I teach goddess studies and priestessing classes and I sometimes feel as if I refer too often to books published in the 1980’s as my top recommended resources (I was still a child in the 80’s myself!), so it is refreshing to encounter a contemporary thealogical book of substance and depth. I often joke that books are my first and truest love and as a goddess scholar as well as devotee, I also find myself frustrated by contemporary goddess-themed books that come from a pop psychology perspective (i.e. liberate your inner goddess in six easy steps), preferring to dig deeply and turn over questions of thealogical complexity and insight. Phoenix Love touches on this issue in her essay, From Marilyn to Maleficent: Pop Goes the Goddess:

“In an era when self-help books reign supreme, one can find books everywhere telling women they can learn how to bring out their ‘inner goddess’…Yes, an inner goddess needs to be recognized, nurtured, and loved. Every woman contains within her a spark of divinity that needs recognition and nurturing. But the commerciality of this now very common practice comes with what? The cost of divinity? At the cost of possibly cheapening how a goddess should be considered is the modernization of what a goddess truly is versus what popular culture has made her really a good thing? Can we, as goddess worshippers, stand by and allow the divinity drained from our image of the Goddess to be replaced with popular cultural definitions of what a goddess should be?”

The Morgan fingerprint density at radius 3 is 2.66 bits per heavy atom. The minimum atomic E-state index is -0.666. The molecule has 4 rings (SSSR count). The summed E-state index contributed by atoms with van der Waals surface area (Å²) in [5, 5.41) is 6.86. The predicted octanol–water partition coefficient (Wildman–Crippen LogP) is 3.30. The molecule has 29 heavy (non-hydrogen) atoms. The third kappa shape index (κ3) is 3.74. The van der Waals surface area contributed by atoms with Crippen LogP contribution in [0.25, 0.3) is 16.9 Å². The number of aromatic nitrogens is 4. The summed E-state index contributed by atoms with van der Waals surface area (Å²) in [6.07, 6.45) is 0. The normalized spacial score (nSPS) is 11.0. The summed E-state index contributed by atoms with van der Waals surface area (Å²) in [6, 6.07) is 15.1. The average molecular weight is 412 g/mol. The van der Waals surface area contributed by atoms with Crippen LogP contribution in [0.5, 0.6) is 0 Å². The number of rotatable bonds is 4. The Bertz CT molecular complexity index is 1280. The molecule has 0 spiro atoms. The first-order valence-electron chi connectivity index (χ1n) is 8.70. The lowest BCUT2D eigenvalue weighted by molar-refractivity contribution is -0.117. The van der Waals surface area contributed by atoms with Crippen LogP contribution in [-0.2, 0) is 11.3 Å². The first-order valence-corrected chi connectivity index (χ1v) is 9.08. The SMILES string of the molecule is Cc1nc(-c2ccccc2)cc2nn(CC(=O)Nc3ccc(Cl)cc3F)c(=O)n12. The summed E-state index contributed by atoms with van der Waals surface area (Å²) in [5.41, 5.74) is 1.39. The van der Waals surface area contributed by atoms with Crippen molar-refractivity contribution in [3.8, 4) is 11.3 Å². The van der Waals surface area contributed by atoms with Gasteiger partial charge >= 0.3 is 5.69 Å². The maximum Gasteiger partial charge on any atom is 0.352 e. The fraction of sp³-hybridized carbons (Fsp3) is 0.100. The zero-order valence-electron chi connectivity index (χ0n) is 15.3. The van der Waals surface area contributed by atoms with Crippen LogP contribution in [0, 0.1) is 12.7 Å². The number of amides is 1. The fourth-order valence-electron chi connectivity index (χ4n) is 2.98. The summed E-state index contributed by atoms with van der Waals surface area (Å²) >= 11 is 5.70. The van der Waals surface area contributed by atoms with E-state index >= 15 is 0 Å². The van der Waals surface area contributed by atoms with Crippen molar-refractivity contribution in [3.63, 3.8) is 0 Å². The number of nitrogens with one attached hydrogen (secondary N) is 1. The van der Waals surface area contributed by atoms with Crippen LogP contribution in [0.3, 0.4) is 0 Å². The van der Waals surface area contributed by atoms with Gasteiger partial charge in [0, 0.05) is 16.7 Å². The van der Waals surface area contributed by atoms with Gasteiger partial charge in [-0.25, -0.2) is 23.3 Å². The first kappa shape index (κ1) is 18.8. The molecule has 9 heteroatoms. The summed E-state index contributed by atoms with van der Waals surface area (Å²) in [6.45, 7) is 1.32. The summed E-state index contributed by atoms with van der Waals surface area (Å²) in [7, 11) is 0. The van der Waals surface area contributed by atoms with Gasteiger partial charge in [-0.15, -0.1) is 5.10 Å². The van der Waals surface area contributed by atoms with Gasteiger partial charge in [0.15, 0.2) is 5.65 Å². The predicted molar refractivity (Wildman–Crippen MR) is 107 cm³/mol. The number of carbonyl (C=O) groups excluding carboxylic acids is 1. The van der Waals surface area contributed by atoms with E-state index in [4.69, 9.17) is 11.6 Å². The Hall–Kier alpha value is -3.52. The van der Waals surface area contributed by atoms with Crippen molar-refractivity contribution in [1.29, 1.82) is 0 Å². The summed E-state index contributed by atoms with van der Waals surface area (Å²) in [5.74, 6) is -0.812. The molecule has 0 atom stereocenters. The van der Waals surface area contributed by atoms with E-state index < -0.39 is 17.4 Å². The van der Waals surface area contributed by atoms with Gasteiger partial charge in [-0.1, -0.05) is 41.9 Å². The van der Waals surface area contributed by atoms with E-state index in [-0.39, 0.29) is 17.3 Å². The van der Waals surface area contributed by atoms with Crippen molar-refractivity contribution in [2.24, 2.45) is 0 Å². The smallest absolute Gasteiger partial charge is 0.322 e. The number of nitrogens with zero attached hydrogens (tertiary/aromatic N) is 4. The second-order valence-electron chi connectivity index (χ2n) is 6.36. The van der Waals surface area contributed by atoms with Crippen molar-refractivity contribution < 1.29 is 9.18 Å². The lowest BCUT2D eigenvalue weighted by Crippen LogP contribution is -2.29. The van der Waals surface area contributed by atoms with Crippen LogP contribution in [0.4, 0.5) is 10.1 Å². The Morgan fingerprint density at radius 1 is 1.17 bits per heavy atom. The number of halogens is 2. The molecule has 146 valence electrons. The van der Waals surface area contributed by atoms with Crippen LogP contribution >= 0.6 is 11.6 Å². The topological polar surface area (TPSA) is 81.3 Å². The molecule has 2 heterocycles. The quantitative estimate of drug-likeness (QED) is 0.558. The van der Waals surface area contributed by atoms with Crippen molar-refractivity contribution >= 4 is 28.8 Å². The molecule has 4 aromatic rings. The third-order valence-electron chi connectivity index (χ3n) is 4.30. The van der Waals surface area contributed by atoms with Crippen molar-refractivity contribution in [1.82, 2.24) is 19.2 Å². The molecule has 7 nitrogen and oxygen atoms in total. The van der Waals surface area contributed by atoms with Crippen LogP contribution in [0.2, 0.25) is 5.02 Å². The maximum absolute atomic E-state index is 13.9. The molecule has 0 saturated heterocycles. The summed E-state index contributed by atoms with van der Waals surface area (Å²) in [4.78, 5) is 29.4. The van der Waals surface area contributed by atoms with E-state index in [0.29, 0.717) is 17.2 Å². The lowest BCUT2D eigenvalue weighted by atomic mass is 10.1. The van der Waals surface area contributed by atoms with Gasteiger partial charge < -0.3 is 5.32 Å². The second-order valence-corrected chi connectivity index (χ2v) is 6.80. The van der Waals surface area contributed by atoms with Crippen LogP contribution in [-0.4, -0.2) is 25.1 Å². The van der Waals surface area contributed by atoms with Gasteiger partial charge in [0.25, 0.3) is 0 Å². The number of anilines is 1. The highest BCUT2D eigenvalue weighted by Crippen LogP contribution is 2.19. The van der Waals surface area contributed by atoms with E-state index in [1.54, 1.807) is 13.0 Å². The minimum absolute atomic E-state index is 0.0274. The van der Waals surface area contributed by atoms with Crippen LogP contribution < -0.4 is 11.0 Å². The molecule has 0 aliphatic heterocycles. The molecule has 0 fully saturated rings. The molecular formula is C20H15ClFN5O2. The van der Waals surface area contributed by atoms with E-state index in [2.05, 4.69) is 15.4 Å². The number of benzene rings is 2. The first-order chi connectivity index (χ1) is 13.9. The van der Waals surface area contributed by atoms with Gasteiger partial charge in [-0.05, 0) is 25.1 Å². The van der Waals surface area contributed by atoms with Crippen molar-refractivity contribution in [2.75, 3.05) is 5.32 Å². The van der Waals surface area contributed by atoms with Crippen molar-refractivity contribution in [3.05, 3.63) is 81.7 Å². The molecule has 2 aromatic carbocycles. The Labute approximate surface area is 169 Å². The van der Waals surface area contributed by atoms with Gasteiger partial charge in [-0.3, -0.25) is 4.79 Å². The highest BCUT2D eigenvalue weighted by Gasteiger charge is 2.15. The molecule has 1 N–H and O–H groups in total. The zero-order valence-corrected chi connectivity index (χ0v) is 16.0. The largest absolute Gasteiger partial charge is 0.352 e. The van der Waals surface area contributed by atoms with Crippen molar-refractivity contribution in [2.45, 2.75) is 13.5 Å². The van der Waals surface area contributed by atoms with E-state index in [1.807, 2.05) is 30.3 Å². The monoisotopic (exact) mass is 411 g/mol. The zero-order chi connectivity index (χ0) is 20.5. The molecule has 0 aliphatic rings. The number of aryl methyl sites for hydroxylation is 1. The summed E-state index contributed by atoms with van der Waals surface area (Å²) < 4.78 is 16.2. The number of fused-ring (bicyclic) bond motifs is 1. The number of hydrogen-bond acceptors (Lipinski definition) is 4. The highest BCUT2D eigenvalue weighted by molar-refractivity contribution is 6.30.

While there are many books available that catalog goddess identities, are paganism 101 starter guides, or list extensive correspondences, The Goddess in America is none of these and is instead an amazing balance of personal experiences, thealogical reflections, sociocultural musings and connections, and even some practical suggestions as well as questions to explore in your own life, community, and practice.

Notes:

I received a complimentary copy of this book for review purposes.

Crossposted at Brigid's Grove.

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Molly has been “gathering the women” to circle, sing, celebrate, and share since 2008. She plans and facilitates women’s circles, Red Tents, seasonal retreats and rituals, Pink Tent mother-daughter circles, and family ceremonies from her tiny temple space in rural Missouri and teaches online courses in Red Tent facilitation and Practical Priestessing.

Molly is a priestess who holds MSW, M.Div, and D.Min degrees. She finished her dissertation about contemporary priestessing in the U.S. She is the author of Womanrunes, Earthprayer, and The Red Tent Resource Kit. Molly and and her husband Mark co-create Story Goddesses, original goddess sculptures, mini goddesses, pendants, and ceremony kits at Brigid’s Grove (http://brigidsgrove.com), where they also publish Womanrunes book and deck sets.